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Emily Sonestedt

Emily Sonestedt

Associate senior lecturer

Emily Sonestedt

Inflammatory potential of the diet and association with risk of differentiated thyroid cancer in the European Prospective Investigation into Cancer and Nutrition (EPIC) cohort


  • Lucie Lécuyer
  • Nasser Laouali
  • Laure Dossus
  • Nitin Shivappa
  • James R. Hébert
  • Antonio Agudo
  • Anne Tjonneland
  • Jytte Halkjaer
  • Kim Overvad
  • Verena A. Katzke
  • Charlotte Le Cornet
  • Matthias B. Schulze
  • Franziska Jannasch
  • Domenico Palli
  • Claudia Agnoli
  • Rosario Tumino
  • Luca Dragna
  • Gabriella Iannuzzo
  • Torill Enget Jensen
  • Magritt Brustad
  • Guri Skeie
  • Raul Zamora-Ros
  • Miguel Rodriguez-Barranco
  • Pilar Amiano
  • María Dolores Chirlaque
  • Eva Ardanaz
  • Martin Almquist
  • Emily Sonestedt
  • Maria Sandström
  • Lena Maria Nilsson
  • Elisabete Weiderpass
  • Inge Huybrechts
  • Sabina Rinaldi
  • Marie Christine Boutron-Ruault
  • Thérèse Truong

Summary, in English

Purpose: Chronic inflammation is thought to initiate or promote differentiated thyroid cancer (DTC) and previous studies have shown that diet can modulate this inflammatory process. We aimed to evaluate the association of several dietary scores reflecting the inflammatory potential of the diet with DTC risk. Methods: Within the EPIC cohort, 450,063 participants were followed during a mean period of 14 years, and 712 newly incident DTC cases were identified. Associations between four dietary inflammatory scores [the dietary inflammatory index (DII®) and two energy-adjusted derivatives (the E-DIIr and the E-DIId), and the Inflammatory Score of the Diet (ISD)] and DTC risk were evaluated in the EPIC cohort using multivariable Cox regression models. Results: Positive associations were observed between DTC risk and the DIIs (HR for 1 SD increase in DII: 1.11, 95%CI: 1.01, 1.23, similar results for its derivatives), but not with the ISD (HR for 1 SD increase: 1.04, 95% CI 0.93, 1.16). Conclusion: Diet-associated inflammation, as estimated by the DII and its derivatives, was weakly positively associated with DTC risk in a European adult population. These results suggesting that diet-associated inflammation acts in the etiology of DTC need to be validated in independent studies.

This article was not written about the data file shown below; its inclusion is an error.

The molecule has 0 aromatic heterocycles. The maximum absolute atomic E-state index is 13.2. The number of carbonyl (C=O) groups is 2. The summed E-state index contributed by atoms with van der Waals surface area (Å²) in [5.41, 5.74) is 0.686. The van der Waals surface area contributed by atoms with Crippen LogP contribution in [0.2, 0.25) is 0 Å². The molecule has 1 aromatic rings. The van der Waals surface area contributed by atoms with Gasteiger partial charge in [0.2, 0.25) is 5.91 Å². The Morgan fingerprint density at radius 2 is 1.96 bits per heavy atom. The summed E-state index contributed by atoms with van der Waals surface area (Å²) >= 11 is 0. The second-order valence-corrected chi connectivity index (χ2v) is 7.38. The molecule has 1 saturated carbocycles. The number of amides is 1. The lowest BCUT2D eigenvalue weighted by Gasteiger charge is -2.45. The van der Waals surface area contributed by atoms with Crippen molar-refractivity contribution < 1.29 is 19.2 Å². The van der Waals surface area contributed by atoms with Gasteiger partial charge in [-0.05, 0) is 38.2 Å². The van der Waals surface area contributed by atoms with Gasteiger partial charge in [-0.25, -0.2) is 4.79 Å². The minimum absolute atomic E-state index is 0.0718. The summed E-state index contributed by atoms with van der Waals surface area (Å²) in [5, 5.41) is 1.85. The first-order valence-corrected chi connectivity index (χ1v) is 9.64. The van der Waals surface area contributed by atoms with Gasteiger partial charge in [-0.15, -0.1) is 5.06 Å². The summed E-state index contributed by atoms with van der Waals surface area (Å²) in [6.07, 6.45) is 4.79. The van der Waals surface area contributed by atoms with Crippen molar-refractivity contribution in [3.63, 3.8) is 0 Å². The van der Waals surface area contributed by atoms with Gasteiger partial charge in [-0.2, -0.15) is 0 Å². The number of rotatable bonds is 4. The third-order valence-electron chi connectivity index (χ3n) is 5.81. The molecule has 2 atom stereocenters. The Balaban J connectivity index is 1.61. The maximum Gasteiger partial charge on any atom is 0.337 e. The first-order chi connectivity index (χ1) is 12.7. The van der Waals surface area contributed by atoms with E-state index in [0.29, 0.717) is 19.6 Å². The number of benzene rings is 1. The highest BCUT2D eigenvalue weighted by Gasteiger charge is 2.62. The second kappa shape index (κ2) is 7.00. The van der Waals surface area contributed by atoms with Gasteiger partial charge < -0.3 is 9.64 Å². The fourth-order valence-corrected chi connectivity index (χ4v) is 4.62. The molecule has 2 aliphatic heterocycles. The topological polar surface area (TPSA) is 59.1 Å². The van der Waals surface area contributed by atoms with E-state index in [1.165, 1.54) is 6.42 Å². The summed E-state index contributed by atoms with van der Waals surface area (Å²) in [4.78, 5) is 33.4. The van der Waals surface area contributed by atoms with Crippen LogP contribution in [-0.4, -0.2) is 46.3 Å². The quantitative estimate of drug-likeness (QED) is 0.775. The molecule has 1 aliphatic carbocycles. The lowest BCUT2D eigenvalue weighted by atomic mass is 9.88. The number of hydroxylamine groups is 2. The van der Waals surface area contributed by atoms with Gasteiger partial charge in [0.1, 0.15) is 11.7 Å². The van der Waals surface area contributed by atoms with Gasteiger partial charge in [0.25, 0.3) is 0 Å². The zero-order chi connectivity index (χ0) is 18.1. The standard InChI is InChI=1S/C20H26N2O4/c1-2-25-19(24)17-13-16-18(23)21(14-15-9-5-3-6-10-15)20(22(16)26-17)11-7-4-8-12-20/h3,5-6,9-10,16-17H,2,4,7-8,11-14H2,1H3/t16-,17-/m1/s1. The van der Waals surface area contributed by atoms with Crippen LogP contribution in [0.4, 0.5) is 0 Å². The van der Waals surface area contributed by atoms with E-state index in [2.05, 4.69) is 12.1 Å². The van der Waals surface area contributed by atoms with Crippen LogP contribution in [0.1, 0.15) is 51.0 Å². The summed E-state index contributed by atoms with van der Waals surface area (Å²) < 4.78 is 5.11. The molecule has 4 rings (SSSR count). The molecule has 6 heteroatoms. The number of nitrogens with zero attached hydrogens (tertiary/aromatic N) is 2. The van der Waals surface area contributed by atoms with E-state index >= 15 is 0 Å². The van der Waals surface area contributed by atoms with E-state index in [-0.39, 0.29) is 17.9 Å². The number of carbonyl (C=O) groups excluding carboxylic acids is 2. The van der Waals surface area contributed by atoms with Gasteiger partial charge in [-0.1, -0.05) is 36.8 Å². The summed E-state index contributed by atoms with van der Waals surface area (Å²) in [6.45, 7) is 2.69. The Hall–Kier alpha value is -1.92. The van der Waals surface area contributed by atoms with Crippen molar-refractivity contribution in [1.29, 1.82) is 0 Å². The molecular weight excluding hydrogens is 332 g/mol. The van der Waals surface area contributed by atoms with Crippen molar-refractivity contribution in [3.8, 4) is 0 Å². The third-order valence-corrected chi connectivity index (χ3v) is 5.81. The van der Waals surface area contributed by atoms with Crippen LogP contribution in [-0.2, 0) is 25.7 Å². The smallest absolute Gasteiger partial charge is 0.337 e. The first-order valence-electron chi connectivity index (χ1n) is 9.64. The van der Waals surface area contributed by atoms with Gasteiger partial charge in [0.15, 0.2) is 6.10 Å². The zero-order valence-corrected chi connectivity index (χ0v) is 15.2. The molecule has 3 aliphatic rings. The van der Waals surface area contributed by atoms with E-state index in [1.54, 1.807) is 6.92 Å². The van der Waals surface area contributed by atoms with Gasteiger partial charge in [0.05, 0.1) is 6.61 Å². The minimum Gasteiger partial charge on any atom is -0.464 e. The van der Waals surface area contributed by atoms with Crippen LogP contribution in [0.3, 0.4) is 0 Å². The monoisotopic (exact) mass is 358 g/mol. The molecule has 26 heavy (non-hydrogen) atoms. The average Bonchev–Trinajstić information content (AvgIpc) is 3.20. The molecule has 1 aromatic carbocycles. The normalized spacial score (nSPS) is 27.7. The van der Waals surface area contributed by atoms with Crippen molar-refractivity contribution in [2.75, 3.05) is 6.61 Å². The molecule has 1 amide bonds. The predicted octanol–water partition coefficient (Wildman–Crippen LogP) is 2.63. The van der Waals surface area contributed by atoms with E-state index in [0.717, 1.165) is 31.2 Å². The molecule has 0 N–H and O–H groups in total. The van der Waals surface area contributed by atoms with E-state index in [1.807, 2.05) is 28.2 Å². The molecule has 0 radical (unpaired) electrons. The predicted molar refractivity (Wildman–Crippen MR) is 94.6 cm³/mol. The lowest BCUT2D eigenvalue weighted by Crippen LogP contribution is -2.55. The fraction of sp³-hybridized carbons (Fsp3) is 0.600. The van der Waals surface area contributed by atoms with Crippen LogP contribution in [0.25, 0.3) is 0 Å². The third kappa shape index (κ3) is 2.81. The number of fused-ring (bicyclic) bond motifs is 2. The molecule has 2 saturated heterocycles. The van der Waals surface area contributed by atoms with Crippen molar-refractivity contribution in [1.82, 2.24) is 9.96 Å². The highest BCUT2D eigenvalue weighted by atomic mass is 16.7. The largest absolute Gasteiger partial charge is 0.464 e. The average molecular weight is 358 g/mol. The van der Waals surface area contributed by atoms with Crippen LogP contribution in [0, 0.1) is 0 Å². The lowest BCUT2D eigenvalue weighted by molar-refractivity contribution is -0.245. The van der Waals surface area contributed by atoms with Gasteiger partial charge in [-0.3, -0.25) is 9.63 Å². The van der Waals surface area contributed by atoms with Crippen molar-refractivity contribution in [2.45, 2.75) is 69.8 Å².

• Surgery (Lund)
  • Endocrine and Sarcoma Surgery
  • Nutrition Epidemiology
  • EpiHealth: Epidemiology for Health
  • EXODIAB: Excellence of Diabetes Research in Sweden

Publishing year







European Journal of Nutrition





Document type

Journal article




  • Nutrition and Dietetics


  • Cohort
  • Diet
  • EPIC
  • Inflammation
  • Thyroid cancer



Research group

  • Endocrine and Sarcoma Surgery
  • Nutrition Epidemiology


  • ISSN: 1436-6207